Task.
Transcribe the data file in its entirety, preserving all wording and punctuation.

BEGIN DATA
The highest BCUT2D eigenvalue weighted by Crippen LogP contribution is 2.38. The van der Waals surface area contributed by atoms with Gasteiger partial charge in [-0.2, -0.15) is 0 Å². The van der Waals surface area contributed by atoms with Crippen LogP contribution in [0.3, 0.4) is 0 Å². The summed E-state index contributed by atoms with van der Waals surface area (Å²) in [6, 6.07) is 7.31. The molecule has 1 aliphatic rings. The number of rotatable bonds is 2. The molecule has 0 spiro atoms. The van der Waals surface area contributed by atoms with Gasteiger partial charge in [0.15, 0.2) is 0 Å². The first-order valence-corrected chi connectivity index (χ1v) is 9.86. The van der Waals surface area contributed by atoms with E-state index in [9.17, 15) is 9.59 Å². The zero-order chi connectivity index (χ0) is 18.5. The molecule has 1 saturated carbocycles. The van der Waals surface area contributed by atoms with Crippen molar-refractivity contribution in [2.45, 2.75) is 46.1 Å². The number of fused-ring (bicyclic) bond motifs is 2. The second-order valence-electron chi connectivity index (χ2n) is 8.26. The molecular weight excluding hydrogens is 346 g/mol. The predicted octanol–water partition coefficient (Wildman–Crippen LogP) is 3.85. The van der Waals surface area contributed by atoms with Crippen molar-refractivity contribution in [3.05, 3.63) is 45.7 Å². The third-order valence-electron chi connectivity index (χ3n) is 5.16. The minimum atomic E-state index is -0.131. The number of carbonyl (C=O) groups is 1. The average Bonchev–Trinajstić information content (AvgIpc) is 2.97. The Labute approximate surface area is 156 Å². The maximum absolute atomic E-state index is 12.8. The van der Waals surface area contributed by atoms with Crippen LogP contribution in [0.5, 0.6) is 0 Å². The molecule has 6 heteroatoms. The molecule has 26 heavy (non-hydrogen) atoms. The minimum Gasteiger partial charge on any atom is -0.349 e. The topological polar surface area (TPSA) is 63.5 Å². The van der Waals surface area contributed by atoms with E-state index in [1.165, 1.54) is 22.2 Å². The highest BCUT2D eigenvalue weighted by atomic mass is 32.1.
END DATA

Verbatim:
The highest BCUT2D eigenvalue weighted by Crippen LogP contribution is 2.38. The van der Waals surface area contributed by atoms with Gasteiger partial charge in [-0.2, -0.15) is 0 Å². The van der Waals surface area contributed by atoms with Crippen LogP contribution in [0.3, 0.4) is 0 Å². The summed E-state index contributed by atoms with van der Waals surface area (Å²) in [6, 6.07) is 7.31. The molecule has 1 aliphatic rings. The number of rotatable bonds is 2. The molecule has 0 spiro atoms. The van der Waals surface area contributed by atoms with Gasteiger partial charge in [0.15, 0.2) is 0 Å². The first-order valence-corrected chi connectivity index (χ1v) is 9.86. The van der Waals surface area contributed by atoms with E-state index in [9.17, 15) is 9.59 Å². The zero-order chi connectivity index (χ0) is 18.5. The molecule has 1 saturated carbocycles. The van der Waals surface area contributed by atoms with Crippen molar-refractivity contribution in [2.45, 2.75) is 46.1 Å². The number of fused-ring (bicyclic) bond motifs is 2. The second-order valence-electron chi connectivity index (χ2n) is 8.26. The molecular weight excluding hydrogens is 346 g/mol. The predicted octanol–water partition coefficient (Wildman–Crippen LogP) is 3.85. The van der Waals surface area contributed by atoms with Crippen molar-refractivity contribution in [3.05, 3.63) is 45.7 Å². The third-order valence-electron chi connectivity index (χ3n) is 5.16. The minimum atomic E-state index is -0.131. The number of carbonyl (C=O) groups is 1. The average Bonchev–Trinajstić information content (AvgIpc) is 2.97. The Labute approximate surface area is 156 Å². The maximum absolute atomic E-state index is 12.8. The van der Waals surface area contributed by atoms with Crippen LogP contribution in [0.5, 0.6) is 0 Å². The molecule has 6 heteroatoms. The molecule has 26 heavy (non-hydrogen) atoms. The minimum Gasteiger partial charge on any atom is -0.349 e. The topological polar surface area (TPSA) is 63.5 Å². The van der Waals surface area contributed by atoms with E-state index in [1.165, 1.54) is 22.2 Å². The highest BCUT2D eigenvalue weighted by atomic mass is 32.1.